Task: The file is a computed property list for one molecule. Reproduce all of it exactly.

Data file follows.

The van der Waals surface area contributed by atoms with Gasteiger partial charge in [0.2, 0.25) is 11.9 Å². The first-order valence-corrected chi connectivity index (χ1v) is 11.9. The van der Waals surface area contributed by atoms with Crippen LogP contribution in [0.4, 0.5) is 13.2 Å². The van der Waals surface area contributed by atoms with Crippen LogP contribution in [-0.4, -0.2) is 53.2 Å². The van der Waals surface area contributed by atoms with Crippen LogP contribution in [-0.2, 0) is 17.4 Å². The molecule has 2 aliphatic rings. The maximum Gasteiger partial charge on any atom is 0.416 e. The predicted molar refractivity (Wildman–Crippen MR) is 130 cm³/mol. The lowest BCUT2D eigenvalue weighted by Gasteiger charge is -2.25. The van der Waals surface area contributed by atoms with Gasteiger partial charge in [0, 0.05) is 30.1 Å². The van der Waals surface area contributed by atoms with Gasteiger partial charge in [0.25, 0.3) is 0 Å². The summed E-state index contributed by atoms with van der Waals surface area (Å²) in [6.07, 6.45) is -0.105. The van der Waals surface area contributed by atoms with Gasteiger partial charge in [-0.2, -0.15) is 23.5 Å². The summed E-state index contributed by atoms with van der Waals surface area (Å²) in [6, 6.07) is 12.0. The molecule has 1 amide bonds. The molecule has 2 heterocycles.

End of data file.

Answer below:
The van der Waals surface area contributed by atoms with Gasteiger partial charge in [0.2, 0.25) is 11.9 Å². The first-order valence-corrected chi connectivity index (χ1v) is 11.9. The van der Waals surface area contributed by atoms with Crippen LogP contribution in [0.4, 0.5) is 13.2 Å². The van der Waals surface area contributed by atoms with Crippen LogP contribution in [-0.4, -0.2) is 53.2 Å². The van der Waals surface area contributed by atoms with Crippen LogP contribution in [-0.2, 0) is 17.4 Å². The molecule has 2 aliphatic rings. The maximum Gasteiger partial charge on any atom is 0.416 e. The predicted molar refractivity (Wildman–Crippen MR) is 130 cm³/mol. The lowest BCUT2D eigenvalue weighted by Gasteiger charge is -2.25. The van der Waals surface area contributed by atoms with Gasteiger partial charge in [0, 0.05) is 30.1 Å². The van der Waals surface area contributed by atoms with Gasteiger partial charge in [0.25, 0.3) is 0 Å². The summed E-state index contributed by atoms with van der Waals surface area (Å²) in [6.07, 6.45) is -0.105. The van der Waals surface area contributed by atoms with Gasteiger partial charge in [-0.2, -0.15) is 23.5 Å². The summed E-state index contributed by atoms with van der Waals surface area (Å²) in [6, 6.07) is 12.0. The molecule has 1 amide bonds. The molecule has 2 heterocycles.